All Israel News Staff | March 15, 2021
Third nation to establish diplomatic headquarters in Israel’s capital following the United States and Guatemala The Republic of Kosovo became the first European and Muslim-majority country to open an official embassy in Israel’s capital Jerusalem on Sunday. The establishment of diplomatic relations between Israel and Kosovo was facilitated by the former Trump administration as part of the wider Abraham Accords, which also produced normalization agreements between Israel and the UAE, Bahrain, Morocco and Sudan. Approximately half the size of Israel or New Jersey, Kosovo is a tiny landlocked country in southeastern Europe with a population of approximately 2 million people. The diplomatic decision is a reciprocal move following Israel’s recognition of Kosovo’s independence, which was declared in 2009. Following an armed conflict with neighboring Serbia in the 1990s, Kosovo has been eagerly seeking international recognition for its national sovereignty aspirations.
To date, almost half of the United Nation’s member states still do not recognize Kosovo’s independence. This includes international powers such as Russia, China, India, Brazil, Spain and Mexico. By recognizing Kosovo, Jerusalem joins the U.S., Canada, Australia, most of Europe and Japan. In a tweet, Kosovar Ambassador Ines Demiri welcomed the opening of the country’s embassy in Jerusalem. “A truly proud and historic moment for Kosovo-Israel relations. The greatest honor of my life is to have this opportunity to open the embassy and proudly serve my country in Israel,” Demiri said.
In an official statement, the Israeli Foreign Ministry said it “warmly welcomes the opening of the Embassy of Kosovo in Jerusalem today, a natural development of the relations and a realization of the Washington agreement.” However, embassy reciprocity does not seem to be in the cards just yet. Israel has a nonresident ambassador to Kosovo, but currently does not have any plans to open a physical embassy in Kosovo.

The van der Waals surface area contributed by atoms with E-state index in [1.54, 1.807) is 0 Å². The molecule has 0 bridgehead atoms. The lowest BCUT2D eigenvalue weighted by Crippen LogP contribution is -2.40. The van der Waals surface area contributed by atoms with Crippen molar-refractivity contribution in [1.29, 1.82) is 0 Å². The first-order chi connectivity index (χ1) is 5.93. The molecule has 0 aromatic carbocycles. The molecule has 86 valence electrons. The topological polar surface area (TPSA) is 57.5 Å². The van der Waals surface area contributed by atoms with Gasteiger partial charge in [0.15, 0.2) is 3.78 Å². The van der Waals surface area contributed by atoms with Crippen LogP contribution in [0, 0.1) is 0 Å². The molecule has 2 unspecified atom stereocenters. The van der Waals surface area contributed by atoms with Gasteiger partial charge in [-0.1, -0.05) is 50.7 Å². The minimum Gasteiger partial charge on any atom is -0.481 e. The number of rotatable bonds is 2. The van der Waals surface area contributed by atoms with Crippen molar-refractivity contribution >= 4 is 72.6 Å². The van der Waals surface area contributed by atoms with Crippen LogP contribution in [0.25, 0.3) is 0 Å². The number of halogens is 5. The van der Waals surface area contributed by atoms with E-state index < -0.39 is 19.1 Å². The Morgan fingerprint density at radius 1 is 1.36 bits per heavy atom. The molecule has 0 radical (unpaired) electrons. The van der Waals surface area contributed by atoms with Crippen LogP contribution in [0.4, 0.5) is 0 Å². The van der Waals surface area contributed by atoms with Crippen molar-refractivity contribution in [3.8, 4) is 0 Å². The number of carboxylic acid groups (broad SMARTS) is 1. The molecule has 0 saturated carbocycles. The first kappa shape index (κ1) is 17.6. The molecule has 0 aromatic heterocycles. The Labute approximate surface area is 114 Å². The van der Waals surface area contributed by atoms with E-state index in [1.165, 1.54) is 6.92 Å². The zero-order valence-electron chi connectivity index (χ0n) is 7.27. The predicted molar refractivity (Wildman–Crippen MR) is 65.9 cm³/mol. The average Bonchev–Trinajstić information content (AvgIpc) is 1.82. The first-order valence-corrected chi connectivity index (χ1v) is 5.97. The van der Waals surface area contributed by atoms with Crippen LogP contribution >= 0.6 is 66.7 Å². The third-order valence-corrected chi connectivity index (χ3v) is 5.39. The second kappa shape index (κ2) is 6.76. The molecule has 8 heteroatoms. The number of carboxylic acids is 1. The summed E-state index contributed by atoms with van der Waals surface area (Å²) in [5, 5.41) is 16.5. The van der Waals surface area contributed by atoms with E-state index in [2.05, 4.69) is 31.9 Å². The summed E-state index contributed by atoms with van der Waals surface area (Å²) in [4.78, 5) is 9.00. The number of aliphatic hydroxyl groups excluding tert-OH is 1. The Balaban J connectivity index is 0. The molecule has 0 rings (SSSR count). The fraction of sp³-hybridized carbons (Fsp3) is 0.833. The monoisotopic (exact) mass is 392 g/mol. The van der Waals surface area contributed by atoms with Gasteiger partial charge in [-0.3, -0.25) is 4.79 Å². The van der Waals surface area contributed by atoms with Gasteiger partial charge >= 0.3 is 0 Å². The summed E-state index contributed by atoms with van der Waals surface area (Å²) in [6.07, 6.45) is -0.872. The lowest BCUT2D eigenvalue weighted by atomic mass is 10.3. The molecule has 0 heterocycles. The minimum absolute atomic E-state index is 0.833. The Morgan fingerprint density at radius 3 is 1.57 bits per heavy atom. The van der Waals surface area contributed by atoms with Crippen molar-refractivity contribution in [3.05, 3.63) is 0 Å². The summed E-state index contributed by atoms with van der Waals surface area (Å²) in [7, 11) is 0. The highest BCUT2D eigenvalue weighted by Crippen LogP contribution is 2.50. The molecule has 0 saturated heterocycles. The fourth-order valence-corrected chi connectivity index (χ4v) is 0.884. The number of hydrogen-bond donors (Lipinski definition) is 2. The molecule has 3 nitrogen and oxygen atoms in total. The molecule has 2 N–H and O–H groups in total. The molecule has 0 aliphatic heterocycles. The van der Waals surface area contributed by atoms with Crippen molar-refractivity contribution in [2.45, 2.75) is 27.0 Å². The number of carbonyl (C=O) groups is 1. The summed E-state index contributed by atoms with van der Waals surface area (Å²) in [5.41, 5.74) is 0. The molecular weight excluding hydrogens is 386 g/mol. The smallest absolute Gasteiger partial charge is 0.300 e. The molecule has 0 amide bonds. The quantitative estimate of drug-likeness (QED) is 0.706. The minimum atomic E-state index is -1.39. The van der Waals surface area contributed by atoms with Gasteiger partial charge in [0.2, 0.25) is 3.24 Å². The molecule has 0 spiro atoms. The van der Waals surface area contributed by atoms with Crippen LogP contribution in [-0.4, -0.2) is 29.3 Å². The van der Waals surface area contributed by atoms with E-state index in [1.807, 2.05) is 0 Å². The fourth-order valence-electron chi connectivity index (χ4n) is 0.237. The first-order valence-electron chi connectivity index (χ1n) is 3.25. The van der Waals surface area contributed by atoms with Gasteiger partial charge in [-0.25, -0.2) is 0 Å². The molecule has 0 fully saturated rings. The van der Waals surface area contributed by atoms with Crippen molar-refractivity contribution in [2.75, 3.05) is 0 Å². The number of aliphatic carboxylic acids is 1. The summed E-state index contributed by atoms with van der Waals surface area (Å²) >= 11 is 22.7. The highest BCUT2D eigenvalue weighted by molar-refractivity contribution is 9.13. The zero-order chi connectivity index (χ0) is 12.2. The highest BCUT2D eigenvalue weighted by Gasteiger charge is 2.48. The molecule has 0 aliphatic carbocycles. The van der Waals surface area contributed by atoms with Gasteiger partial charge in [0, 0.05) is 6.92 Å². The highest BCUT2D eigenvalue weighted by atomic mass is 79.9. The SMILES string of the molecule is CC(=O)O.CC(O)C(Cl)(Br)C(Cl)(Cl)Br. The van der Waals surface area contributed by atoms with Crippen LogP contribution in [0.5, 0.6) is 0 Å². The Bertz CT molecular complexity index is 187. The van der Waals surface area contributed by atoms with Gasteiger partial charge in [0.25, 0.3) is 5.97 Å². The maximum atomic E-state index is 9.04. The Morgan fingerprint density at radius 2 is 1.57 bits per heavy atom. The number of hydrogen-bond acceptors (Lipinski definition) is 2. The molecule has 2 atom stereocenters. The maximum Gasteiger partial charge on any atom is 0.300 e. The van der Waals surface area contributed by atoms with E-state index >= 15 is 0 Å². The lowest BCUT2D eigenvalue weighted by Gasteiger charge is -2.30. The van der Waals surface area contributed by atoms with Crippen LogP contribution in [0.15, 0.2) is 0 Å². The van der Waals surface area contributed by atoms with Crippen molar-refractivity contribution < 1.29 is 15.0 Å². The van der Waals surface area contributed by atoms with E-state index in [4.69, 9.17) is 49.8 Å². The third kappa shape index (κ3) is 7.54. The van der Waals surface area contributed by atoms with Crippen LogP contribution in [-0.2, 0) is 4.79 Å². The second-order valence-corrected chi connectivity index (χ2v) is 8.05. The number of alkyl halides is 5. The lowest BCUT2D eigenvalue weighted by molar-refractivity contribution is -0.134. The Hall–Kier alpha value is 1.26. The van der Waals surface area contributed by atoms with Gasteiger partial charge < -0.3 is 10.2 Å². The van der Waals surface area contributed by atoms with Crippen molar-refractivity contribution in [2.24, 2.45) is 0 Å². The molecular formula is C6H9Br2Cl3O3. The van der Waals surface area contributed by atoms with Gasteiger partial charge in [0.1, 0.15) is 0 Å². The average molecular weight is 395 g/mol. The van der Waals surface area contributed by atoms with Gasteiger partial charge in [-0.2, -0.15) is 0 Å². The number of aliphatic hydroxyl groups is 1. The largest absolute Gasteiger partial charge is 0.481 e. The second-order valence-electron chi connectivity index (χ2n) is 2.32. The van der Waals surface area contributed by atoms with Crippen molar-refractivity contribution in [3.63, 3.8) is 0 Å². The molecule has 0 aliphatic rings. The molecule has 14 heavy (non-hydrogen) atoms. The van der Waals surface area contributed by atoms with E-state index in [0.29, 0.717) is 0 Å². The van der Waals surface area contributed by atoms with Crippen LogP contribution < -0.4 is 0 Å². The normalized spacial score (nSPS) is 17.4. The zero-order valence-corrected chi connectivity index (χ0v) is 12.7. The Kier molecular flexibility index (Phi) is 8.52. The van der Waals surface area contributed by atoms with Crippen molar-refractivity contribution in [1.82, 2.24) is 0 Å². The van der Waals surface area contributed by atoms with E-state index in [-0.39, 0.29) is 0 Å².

Turkey recently expressed its opposition to Kosovo’s plans to open an embassy in Jerusalem. Turkey, a military and economic regional power, warned Kosovo that it could undermine bilateral relations between Turkey and Kosovo. It was therefore initially unclear whether tiny Kosovo would be able to withstand international pressure and press ahead with its decision to locate its embassy in Jerusalem.
To date, only the United States, Guatemala and Kosovo maintain their embassies in Jerusalem. All other countries that have diplomatic ties with the Jewish state maintain embassies in Tel Aviv. Hungary and the Czech Republic recently opened diplomatic missions in Jerusalem but they constitute part of their respective embassies in Tel Aviv. Most of the international community does not recognize Israeli sovereignty in East Jerusalem, a contested territory that the Palestinian Authority has long claimed as its future capital.
Diplomatic ties between Israel and Kosovo have also strained relations with Serbia, which opposed Jerusalem’s full recognition of Kosovo’s independence. As a result, Serbia’s former declaration to eventually move its Israel embassy from Tel Aviv to Jerusalem is therefore in doubt. Serbia considers Kosovo to be an integral part of Serbian territory. With the backing of powerful and influential UN Security Council members like Russia and China, the Serbs have so far succeeded in blocking Kosovo’s aspirations to become a member of the United Nations.